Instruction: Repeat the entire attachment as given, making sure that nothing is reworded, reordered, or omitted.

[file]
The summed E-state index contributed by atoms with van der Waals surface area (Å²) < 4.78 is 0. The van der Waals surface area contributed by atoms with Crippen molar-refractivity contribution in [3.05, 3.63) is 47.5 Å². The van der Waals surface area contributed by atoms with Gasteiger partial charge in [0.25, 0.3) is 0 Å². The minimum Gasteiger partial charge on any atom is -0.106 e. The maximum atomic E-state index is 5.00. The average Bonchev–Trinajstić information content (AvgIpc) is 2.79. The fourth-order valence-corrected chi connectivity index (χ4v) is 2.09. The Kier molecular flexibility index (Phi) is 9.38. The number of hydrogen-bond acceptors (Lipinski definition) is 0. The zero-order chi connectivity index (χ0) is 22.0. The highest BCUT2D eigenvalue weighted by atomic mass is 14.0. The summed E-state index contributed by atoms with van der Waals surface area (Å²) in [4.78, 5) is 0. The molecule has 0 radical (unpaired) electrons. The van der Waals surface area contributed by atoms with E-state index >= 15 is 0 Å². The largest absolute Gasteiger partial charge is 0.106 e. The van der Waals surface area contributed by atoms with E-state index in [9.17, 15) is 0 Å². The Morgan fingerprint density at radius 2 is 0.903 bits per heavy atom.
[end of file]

The summed E-state index contributed by atoms with van der Waals surface area (Å²) < 4.78 is 0. The van der Waals surface area contributed by atoms with Crippen molar-refractivity contribution in [3.05, 3.63) is 47.5 Å². The van der Waals surface area contributed by atoms with Gasteiger partial charge in [0.25, 0.3) is 0 Å². The minimum Gasteiger partial charge on any atom is -0.106 e. The maximum atomic E-state index is 5.00. The average Bonchev–Trinajstić information content (AvgIpc) is 2.79. The fourth-order valence-corrected chi connectivity index (χ4v) is 2.09. The Kier molecular flexibility index (Phi) is 9.38. The number of hydrogen-bond acceptors (Lipinski definition) is 0. The zero-order chi connectivity index (χ0) is 22.0. The highest BCUT2D eigenvalue weighted by atomic mass is 14.0. The summed E-state index contributed by atoms with van der Waals surface area (Å²) in [4.78, 5) is 0. The molecule has 0 radical (unpaired) electrons. The van der Waals surface area contributed by atoms with E-state index >= 15 is 0 Å². The largest absolute Gasteiger partial charge is 0.106 e. The van der Waals surface area contributed by atoms with E-state index in [9.17, 15) is 0 Å². The Morgan fingerprint density at radius 2 is 0.903 bits per heavy atom.